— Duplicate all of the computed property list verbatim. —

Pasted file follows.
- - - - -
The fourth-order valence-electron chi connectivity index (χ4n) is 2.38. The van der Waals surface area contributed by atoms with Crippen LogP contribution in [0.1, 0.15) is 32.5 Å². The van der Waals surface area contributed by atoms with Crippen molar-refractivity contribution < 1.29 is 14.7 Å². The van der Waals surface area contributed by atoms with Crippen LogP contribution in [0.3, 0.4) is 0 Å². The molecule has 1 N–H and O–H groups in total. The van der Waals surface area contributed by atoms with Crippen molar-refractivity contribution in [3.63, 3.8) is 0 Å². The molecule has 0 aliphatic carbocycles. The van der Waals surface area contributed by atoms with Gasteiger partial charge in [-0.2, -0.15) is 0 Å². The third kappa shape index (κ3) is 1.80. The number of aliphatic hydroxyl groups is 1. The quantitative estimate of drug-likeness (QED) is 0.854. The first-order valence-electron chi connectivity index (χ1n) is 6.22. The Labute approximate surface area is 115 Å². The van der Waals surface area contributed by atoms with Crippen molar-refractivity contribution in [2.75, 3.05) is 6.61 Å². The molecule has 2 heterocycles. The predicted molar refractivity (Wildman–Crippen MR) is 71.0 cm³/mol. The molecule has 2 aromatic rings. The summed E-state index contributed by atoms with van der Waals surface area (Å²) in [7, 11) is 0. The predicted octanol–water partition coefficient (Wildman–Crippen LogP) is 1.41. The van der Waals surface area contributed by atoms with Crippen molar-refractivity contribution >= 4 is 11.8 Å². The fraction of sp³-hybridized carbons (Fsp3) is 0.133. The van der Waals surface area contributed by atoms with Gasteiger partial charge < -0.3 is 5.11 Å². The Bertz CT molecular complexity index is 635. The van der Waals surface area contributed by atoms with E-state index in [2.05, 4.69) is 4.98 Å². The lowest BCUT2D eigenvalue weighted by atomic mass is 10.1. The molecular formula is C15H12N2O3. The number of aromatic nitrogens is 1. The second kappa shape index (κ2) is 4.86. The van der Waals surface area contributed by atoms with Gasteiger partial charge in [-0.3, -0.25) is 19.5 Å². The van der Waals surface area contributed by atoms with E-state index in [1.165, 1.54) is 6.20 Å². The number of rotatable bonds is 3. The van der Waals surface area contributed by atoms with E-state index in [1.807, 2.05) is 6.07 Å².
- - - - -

The fourth-order valence-electron chi connectivity index (χ4n) is 2.38. The van der Waals surface area contributed by atoms with Crippen LogP contribution in [0.1, 0.15) is 32.5 Å². The van der Waals surface area contributed by atoms with Crippen molar-refractivity contribution < 1.29 is 14.7 Å². The van der Waals surface area contributed by atoms with Crippen LogP contribution in [0.3, 0.4) is 0 Å². The molecule has 1 N–H and O–H groups in total. The van der Waals surface area contributed by atoms with Crippen molar-refractivity contribution in [3.63, 3.8) is 0 Å². The molecule has 0 aliphatic carbocycles. The van der Waals surface area contributed by atoms with Gasteiger partial charge in [-0.2, -0.15) is 0 Å². The third kappa shape index (κ3) is 1.80. The number of aliphatic hydroxyl groups is 1. The quantitative estimate of drug-likeness (QED) is 0.854. The first-order valence-electron chi connectivity index (χ1n) is 6.22. The Labute approximate surface area is 115 Å². The van der Waals surface area contributed by atoms with Crippen molar-refractivity contribution in [2.75, 3.05) is 6.61 Å². The molecule has 2 heterocycles. The predicted molar refractivity (Wildman–Crippen MR) is 71.0 cm³/mol. The molecule has 2 aromatic rings. The summed E-state index contributed by atoms with van der Waals surface area (Å²) in [7, 11) is 0. The predicted octanol–water partition coefficient (Wildman–Crippen LogP) is 1.41. The van der Waals surface area contributed by atoms with Crippen molar-refractivity contribution >= 4 is 11.8 Å². The fraction of sp³-hybridized carbons (Fsp3) is 0.133. The van der Waals surface area contributed by atoms with Gasteiger partial charge < -0.3 is 5.11 Å². The Bertz CT molecular complexity index is 635. The van der Waals surface area contributed by atoms with E-state index in [2.05, 4.69) is 4.98 Å². The lowest BCUT2D eigenvalue weighted by atomic mass is 10.1. The molecular formula is C15H12N2O3. The number of aromatic nitrogens is 1. The second kappa shape index (κ2) is 4.86. The van der Waals surface area contributed by atoms with Gasteiger partial charge in [-0.3, -0.25) is 19.5 Å². The van der Waals surface area contributed by atoms with E-state index in [1.165, 1.54) is 6.20 Å². The number of rotatable bonds is 3. The van der Waals surface area contributed by atoms with E-state index in [1.807, 2.05) is 6.07 Å².